Plakat mit geballter Faust (UZH Archiv)

Hendrix and Hermès Scarves

Fifty years ago, Professor Emeritus of Philosophy Georg Kohler experienced the student protests at UZH first hand. In his essay, he reflects on the legacy of 1968.

By Georg Kohler; translated by Caitlin Stephens

Surely everything it’s possible to say about 1968 has already been said. So why read on? Because just maybe there’s more to explore than all the usual talk of the turmoil, the protagonists, the street protests in West Berlin and Paris – what lies in the shadows when all of that is stripped away?

Let’s be clear from the outset: “1968” signifies a primarily cultural, not political, upheaval, the effects of which were very quickly seen and heard in everyday life – and still are. The music of Jimi Hendrix, Janis Joplin, the Doors, as well as Joan Baez, Leonard Cohen and their successors, was and continues to be heard all over the place.

One cannot talk about ‘68 and not mention the ambivalences, the naiveties and the craziness of this time – or the bloody terror that arose from the megalomaniacal furor of anti-capitalist zealots – but those who wish to discredit “1968” are only too happy to dwell on these aspects. However, this approach overlooks two things: Firstly, that the Rote Armee Fraktion, Brigate Rosse and Action directe were splinter groups whose influence on society was inversely proportional to their presence in the media; and secondly, that the transformation of the impulses of ‘68 into politically stable commitments took place in other areas – not anarchism, but in the form of the mass movements of environmentalism and pacifism.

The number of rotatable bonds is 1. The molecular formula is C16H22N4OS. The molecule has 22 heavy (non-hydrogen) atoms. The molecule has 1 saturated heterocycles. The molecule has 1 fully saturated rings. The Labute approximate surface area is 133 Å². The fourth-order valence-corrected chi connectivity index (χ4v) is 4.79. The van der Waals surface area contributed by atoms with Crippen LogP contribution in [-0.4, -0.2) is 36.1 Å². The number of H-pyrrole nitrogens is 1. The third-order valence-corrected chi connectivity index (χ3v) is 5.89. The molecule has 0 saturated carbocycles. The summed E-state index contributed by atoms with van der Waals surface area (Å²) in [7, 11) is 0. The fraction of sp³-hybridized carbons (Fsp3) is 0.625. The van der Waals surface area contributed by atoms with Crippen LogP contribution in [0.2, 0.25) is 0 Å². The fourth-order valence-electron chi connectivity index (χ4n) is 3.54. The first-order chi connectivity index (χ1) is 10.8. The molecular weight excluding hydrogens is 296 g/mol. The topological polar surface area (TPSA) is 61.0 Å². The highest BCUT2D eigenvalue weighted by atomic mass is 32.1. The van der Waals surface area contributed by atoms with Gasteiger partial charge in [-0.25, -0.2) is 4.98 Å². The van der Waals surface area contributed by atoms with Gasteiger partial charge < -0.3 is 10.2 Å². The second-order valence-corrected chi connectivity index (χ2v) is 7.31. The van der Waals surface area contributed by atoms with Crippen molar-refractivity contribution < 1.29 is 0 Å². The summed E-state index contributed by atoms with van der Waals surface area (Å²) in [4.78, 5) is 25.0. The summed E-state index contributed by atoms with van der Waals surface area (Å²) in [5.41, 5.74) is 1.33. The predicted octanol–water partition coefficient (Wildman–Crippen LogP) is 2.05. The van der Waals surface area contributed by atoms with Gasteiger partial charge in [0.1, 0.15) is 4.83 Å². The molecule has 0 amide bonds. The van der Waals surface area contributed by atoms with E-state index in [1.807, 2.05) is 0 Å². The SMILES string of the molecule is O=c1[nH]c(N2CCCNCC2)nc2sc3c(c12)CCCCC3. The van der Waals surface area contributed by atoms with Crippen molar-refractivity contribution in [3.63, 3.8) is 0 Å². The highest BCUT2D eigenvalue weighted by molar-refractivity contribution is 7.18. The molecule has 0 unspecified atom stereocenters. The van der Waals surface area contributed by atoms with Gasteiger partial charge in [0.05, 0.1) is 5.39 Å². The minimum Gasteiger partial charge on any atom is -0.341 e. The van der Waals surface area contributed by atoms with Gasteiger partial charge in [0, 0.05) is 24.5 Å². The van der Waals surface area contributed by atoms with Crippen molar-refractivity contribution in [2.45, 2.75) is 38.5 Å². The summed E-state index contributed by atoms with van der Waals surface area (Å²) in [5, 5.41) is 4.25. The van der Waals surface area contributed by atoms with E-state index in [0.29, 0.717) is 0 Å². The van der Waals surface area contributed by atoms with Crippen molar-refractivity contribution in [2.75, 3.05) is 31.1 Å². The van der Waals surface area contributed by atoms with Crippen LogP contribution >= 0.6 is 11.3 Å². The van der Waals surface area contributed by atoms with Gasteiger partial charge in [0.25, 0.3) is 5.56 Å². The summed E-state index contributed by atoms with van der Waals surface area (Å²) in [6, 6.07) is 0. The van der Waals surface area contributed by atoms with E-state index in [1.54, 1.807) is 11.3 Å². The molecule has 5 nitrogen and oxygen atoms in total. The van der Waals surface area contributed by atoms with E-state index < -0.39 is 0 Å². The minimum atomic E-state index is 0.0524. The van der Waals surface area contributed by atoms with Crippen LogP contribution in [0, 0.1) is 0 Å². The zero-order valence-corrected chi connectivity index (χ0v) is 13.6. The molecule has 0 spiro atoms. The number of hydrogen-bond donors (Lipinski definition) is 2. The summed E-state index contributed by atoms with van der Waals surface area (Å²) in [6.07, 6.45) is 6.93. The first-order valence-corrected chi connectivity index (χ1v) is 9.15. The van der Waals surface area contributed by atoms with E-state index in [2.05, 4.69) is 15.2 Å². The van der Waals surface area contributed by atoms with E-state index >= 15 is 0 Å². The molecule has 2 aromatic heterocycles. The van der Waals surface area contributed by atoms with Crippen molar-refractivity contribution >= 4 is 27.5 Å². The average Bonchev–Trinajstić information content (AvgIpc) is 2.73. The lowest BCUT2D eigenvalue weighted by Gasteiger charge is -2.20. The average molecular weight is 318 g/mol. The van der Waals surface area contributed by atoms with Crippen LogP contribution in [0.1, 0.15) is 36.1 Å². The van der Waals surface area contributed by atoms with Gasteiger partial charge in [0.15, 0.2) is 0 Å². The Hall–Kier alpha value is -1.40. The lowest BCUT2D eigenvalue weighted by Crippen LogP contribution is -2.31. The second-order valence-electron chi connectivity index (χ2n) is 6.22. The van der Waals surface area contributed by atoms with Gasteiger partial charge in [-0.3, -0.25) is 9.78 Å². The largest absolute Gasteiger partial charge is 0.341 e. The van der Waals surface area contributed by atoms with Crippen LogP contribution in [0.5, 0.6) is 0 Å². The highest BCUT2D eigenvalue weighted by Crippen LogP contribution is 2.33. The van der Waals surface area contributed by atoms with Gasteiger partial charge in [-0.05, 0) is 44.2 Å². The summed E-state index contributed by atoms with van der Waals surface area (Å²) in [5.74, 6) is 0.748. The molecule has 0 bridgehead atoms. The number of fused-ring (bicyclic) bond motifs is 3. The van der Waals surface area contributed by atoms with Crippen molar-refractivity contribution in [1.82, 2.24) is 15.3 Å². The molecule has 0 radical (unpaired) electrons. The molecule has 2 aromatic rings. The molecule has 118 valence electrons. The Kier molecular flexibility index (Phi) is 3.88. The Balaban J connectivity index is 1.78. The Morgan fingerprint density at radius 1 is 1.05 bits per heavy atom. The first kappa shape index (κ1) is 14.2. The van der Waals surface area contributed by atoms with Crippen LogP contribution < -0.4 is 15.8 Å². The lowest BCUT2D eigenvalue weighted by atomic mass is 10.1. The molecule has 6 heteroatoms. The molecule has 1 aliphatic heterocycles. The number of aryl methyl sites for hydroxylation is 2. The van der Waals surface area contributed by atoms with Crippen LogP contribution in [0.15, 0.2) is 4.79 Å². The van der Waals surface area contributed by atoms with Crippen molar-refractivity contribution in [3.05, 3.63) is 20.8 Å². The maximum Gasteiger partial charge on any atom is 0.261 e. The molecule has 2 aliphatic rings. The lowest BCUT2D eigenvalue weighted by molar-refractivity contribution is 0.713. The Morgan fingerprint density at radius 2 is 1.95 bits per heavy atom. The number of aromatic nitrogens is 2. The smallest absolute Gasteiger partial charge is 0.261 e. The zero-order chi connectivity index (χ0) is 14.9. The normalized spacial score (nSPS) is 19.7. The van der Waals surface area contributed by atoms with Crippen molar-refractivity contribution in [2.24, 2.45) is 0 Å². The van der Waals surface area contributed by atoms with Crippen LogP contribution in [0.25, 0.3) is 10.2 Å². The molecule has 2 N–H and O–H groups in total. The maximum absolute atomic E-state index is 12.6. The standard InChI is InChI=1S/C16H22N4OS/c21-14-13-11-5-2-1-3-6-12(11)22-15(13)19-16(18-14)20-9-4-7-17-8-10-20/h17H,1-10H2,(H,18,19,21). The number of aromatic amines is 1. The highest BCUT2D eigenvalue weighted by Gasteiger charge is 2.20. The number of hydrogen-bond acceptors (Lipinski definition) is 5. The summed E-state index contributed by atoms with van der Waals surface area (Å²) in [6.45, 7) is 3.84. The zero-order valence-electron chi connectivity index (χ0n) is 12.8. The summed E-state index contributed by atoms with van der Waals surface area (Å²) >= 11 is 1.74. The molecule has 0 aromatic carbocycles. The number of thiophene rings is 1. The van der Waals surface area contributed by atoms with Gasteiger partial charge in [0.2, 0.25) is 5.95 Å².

Either way: If one accepts that the short period between the first outbreak of unrest at the Californian university Berkeley and the closure of the University of Zurich in 1970 – to give a local endpoint – brought about a far-reaching change in the collective and personal self-understanding, then “1968” is an epochal date of great psychological and social significance. Its impact on the second half of the 20th century is just as profound as the fall of the Berlin Wall in 1989.

Look good rather than stand out

When I began studying at the University of Zurich in the late fall of 1964, ties – which nowadays are seldom seen even on instructors – were a common accessory among the young male students. Some women wore jeans, but it was an unusual sight. At lunchtime in the bustling Lichthof, the sight of immaculately coiffured young ladies with glinting necklaces and Hermès scarves amid the various statues from the university’s sculpture collection and the palm trees in giant pots gave the impression of a large Parisian arcade as evoked by Walter Benjamin – who at that time hardly anyone had heard of. No-one really wanted to stand out, just to “look good”.